The Matrix Resurrections’ cast includes a few familiar faces, but most of them are new characters created long after the original trilogy. The world they live in has changed in the sixty years since Revolutions‘ events, although not as much as it appears at first glance.
Now that machines and humans aren’t at war with each other anymore, their motivations have changed, making it harder to classify them according to hateability. Still, several characters in Resurrections make decisions that fly against logic, common sense, or even basic decency, making them targets of contempt from viewers.
8 Niobe Turns Into A Shell Of Her Former Self
Niobe is an essential part of Zion’s revolt against the machines, playing her role as a hovercraft pilot with a level of skill and precision unmatched by any other. Following Neo’s “death,” Morpheus is offered the reins of humanity, but his vision diverges from that of Niobe, who proceeds to form a separate faction consisting of both people and machines living in symbiosis.
Unfortunately, given her age and experiences, Niobe casts doubts on Neo’s efficacy and has him imprisoned. This act proves that IO’s staunch leader is terrified of change, although she does break her self-imposed rules later on.
7 Gwyn De Vere’s Glib Charm Is Neither Effective Nor Convincing
Played by Christina Ricci, the character known as Gwyn de Vere may or may not be human. Regardless of her nature, she is a metaphor for the world outside the Matrix, perhaps even a reference to the executives who allowed the fourth installment to be developed.
Gwyn drones on about “keyword associations” and future sequels while implying that the most important factor in adding sequels to an established franchise is “originality.” Gwyn’s glib charm isn’t as convincing as she expects it to be.
6 The Modal Agents Don’t Exist, But They’re Still Eminently Hateable
The Agents are the main antagonists in the original trilogy, although Smith takes over their functions (and their core algorithms) after being “exiled” from the Matrix. After Neo instills the Truce, however, the system deletes most of its Agents because their existence becomes practically obsolete.
The Agents only appear in Neo’s so-called Modal, a cordoned-off space within his video game where they continue to cycle, on loop, through the opening sequence of the first movie. These Agents technically don’t exist, but they are nevertheless hateable by principle.
5 Chad’s Mannerisms Clearly Betray His Lack Of Genuine Affection
Trinity is reintegrated into the Matrix, creating a rich but ultimately unsatisfactory backstory for her character. She becomes a married woman named Tiffany, who adores motorcycles almost as much as her three children.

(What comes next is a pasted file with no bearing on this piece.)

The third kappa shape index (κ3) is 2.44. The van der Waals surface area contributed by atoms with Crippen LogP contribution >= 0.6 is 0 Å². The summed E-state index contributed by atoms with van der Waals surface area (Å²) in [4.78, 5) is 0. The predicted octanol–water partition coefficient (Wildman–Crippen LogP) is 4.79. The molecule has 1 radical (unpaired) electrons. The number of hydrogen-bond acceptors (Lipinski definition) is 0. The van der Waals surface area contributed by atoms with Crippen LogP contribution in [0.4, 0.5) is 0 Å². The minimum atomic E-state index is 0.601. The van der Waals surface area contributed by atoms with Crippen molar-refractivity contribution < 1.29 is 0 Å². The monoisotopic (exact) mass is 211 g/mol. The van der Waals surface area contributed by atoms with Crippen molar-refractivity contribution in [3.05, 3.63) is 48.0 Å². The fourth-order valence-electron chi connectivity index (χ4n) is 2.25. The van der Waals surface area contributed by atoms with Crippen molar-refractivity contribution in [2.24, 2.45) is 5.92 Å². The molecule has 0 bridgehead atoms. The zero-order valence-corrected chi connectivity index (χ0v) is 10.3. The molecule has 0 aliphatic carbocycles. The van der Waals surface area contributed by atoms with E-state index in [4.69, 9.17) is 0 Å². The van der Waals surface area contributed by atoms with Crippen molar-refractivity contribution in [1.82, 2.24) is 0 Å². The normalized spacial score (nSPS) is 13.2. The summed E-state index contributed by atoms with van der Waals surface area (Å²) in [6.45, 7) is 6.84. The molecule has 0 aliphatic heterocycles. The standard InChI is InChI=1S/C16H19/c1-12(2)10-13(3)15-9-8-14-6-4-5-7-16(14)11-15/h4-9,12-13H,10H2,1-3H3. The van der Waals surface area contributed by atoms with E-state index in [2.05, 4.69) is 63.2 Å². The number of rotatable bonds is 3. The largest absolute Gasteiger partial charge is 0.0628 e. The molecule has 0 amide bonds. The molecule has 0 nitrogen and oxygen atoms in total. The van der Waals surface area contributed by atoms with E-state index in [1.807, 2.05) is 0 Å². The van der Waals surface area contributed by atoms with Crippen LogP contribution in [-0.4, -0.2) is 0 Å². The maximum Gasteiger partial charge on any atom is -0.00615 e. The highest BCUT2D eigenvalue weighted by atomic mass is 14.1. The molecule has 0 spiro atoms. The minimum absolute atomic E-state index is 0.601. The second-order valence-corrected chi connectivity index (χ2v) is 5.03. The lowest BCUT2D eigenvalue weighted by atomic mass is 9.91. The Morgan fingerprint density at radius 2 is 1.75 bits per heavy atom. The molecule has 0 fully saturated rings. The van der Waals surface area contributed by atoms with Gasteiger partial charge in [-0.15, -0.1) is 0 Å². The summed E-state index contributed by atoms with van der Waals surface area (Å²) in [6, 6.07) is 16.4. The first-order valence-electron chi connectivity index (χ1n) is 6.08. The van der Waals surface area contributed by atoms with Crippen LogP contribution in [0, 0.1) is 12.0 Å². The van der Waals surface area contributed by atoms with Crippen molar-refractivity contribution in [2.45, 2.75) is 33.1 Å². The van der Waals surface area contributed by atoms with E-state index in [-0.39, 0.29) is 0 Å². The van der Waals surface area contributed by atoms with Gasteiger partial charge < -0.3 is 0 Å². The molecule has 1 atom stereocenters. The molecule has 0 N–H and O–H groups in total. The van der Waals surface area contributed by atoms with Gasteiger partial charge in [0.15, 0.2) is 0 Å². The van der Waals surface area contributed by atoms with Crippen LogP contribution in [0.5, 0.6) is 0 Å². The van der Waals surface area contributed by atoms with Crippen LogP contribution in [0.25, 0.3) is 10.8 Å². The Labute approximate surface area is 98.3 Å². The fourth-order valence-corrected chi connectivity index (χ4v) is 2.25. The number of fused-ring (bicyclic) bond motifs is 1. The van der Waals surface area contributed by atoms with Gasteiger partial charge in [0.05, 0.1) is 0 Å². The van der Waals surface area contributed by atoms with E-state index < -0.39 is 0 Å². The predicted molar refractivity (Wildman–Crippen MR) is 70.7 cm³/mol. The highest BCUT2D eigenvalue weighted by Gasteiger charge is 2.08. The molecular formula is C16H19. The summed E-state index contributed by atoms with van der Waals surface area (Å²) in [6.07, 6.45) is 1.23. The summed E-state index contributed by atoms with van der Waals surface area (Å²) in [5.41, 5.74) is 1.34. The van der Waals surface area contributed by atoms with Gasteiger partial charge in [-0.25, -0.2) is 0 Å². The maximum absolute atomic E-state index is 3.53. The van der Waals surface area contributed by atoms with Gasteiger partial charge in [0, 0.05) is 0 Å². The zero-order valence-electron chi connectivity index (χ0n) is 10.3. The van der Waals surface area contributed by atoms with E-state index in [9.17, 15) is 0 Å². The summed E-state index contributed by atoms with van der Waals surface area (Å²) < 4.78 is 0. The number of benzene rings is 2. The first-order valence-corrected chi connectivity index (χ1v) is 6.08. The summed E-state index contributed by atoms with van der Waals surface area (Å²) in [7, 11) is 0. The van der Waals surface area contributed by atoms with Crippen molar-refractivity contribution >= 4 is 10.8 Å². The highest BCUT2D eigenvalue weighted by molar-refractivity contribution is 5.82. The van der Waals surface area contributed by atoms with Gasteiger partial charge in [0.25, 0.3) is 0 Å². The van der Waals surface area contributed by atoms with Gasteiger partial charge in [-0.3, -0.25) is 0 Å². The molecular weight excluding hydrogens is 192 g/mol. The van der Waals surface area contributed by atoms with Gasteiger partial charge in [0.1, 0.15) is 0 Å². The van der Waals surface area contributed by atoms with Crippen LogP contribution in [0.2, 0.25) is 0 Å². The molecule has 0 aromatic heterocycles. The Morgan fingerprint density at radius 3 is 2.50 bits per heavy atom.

Also included is her “husband,” Chad, a human/Program whose sole purpose seems to be repressing the Trinity hidden within Tiffany. His mannerisms and demeanor betray his lack of affection towards his alleged wife, which explains why his “death” is met with cheers and applause from the audience.
4 The Merovingian Is Somehow More Aggravating Than Before
The Merovingian was one of the more fascinating villains in Matrix Reloaded, particularly for his eccentric and borderline human tastes in art, fine dining, and social protocol. It is unclear what happens to him in the trilogy, but he returns in Resurrections, portraying a gaunt, impoverished version of himself.
The Merovingian, six decades after his humiliating loss, remains as comically aggravating as ever. This time, however, he unleashes random spurts of word salad, including choice phrases like “Face-Zucker-suck,” The Merovingian also hints that there might be more to their “sequel franchise spinoff.”
3 Agent Smith Wants Neo Dead (But Also Not Really)
Hugo Weaving’s Agent Smith framed his dialogues without urgency, delicately measuring out his hatred for humanity with every word of condescension. He believes that people are nothing more than disease vectors, that the only solution was the total annihilation of the species.
Smith’s reformed identity as Neo’s boss in Resurrections isn’t as chaotic as his former self, but he’s considerably narcissistic, referring to himself as “even more perfect” than earlier. Unfortunately, new Smith’s mixed feelings for Neo aren’t resolved in the movie.
2 Jude Gallagher’s Devious Motivations Are Exposed By Bugs
The latest edition of the Matrix, as constructed by the Analyst, contains semi-minor Programs called “bots,” which populate the system disguised as ordinary people. These entities are everywhere, making it next to impossible to avoid AI surveillance.
Jude Gallagher, Neo’s self-titled pal, turns out to be a “handler Program,” an advanced bot created to keep tabs on the prime target. Neo eventually realizes Jude’s devious motivations, which consequently help him evade machine scrutiny.
1 The Analyst Is Smug, Obnoxious, & Thoroughly Unpleasant
The Analyst becomes, for all practical purposes, the new leader of the machines when he forcefully seizes control from the Architect. He proceeds to delete both the Architect and the Oracle from his supposedly superior version of the Matrix, and reincarnates Neo and Trinity into super-charged batteries in order to maintain the exorbitant quantities of power required by the machines.
The Analyst claims to report to unknown authority figures, although his smug personality tends to rub everyone, especially viewers, the wrong way. He flips between meaningless sadism and brutal honesty, which makes him far more dangerous than any Program in the Matrix.
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